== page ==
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Hands On, 24/7 Virginia Tech's Joseph F. Ware, Jr. Advanced Engineering Laboratory

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2004 Annual Conference


Salt Lake City, Utah

Publication Date

June 20, 2004

Start Date

June 20, 2004

End Date

June 23, 2004



Conference Session

TIME 4: Pedagogy

Page Count


Page Numbers

9.660.1 - 9.660.13

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Paper Authors

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Odis Griffin

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NOTE: The first page of text has been automatically extracted and included below in lieu of an abstract

Session 2566

Hands On, 24/7 – Virginia Tech’s Joseph F. Ware, Jr. Advanced Engineering Laboratory

Odis Hayden Griffin, Jr. Professor and Head, Department of Engineering Education Director, Joseph F. Ware, Jr. Advanced Engineering Laboratory Virginia Polytechnic Institute & State University Blacksburg, Virginia 24061


This paper details the design, renovation, and approximately six years of operation of a hands-on undergraduate student projects laboratory with approximately 400 undergraduate students authorized to use the lab during a given semester. Approximately 10,000 square feet of open space was converted into a machine shop, welding shop, CAD lab, and individual project work bays. Problems encountered during renovation, rules for operation, problems encountered, cost of operation, and staffing of the laboratory are discussed. Discussion is presented of what might have been done differently, and advice for those who would create such a lab is included.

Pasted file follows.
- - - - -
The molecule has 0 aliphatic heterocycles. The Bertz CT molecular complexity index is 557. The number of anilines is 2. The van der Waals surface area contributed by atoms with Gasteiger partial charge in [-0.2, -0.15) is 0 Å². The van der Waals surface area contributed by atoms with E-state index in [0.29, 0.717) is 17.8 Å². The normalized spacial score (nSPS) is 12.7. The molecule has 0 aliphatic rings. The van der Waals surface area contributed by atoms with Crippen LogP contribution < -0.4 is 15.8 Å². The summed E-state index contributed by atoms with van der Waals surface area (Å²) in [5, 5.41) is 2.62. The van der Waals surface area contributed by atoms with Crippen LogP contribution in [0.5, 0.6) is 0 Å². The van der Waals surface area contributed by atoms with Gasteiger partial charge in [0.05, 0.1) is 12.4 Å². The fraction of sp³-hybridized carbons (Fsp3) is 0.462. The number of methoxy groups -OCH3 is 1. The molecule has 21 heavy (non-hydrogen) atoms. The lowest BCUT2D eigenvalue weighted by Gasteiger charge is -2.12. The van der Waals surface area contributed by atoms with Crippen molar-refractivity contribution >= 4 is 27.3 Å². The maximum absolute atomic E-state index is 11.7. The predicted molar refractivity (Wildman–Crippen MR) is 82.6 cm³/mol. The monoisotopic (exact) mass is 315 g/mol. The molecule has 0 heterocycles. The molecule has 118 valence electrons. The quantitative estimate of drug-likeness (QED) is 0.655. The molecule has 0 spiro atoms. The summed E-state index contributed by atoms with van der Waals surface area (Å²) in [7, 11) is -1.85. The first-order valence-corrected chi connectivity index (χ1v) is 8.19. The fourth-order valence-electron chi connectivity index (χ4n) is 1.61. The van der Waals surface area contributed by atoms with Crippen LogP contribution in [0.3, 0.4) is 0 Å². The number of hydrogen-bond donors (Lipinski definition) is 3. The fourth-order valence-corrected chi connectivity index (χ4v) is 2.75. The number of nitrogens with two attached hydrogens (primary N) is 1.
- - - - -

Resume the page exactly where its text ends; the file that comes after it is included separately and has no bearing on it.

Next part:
Background and Introduction

The Virginia Tech College of Engineering has sponsored student teams in national design competitions for approximately 20 years. Beginning with the SAE Mini Baja®, progressing to Formula SAE®, Steel Bridge, Future Car, Future Truck, AIAA Team Aircraft Design, Autonomous Vehicle, Solar Decathlon, underwater autonomous vehicles, and most recently DARPA Grand Challenge, teams have been formed, supported, and have done very well in national and international competitions. The philosophy behind sponsorship of these teams has been that to be properly trained for the engineering workplace students must have not only theoretical knowledge but also the experience that goes along with realization of designs, plus the associated testing and inevitable redesign and retesting. Young engineers with only theoretical backgrounds, no matter how strong that theoretical background may be, are not as easily assimilated into the workplace without some “hands on” design realization experiences.

Those with experience sponsoring and/or guiding student realization projects know these projects are very resource intensive. The resources required span a wide range of people, including faculty, technicians and graduate students, space, equipment, and money. All of those items are scarce resources at all universities. At Virginia Tech we have been fortunate to have adequate funding, administrative support, bright students who were interested, and faculty with the desire to both work with students and to participate in the design and realization of these projects. From the early 1980’s until the late 1990’s, however, space was a continuing problem. Teams worked wherever shop space could be found. Often the space was not well-suited for the purpose, but it was available and was therefore used. Machine shop space was even more at a

Proceedings of the 2004 American Society for Engineering Education Annual Conference & Exposition Copyright © 2004, American Society for Engineering Education

Griffin, O. (2004, June), Hands On, 24/7 Virginia Tech's Joseph F. Ware, Jr. Advanced Engineering Laboratory Paper presented at 2004 Annual Conference, Salt Lake City, Utah.

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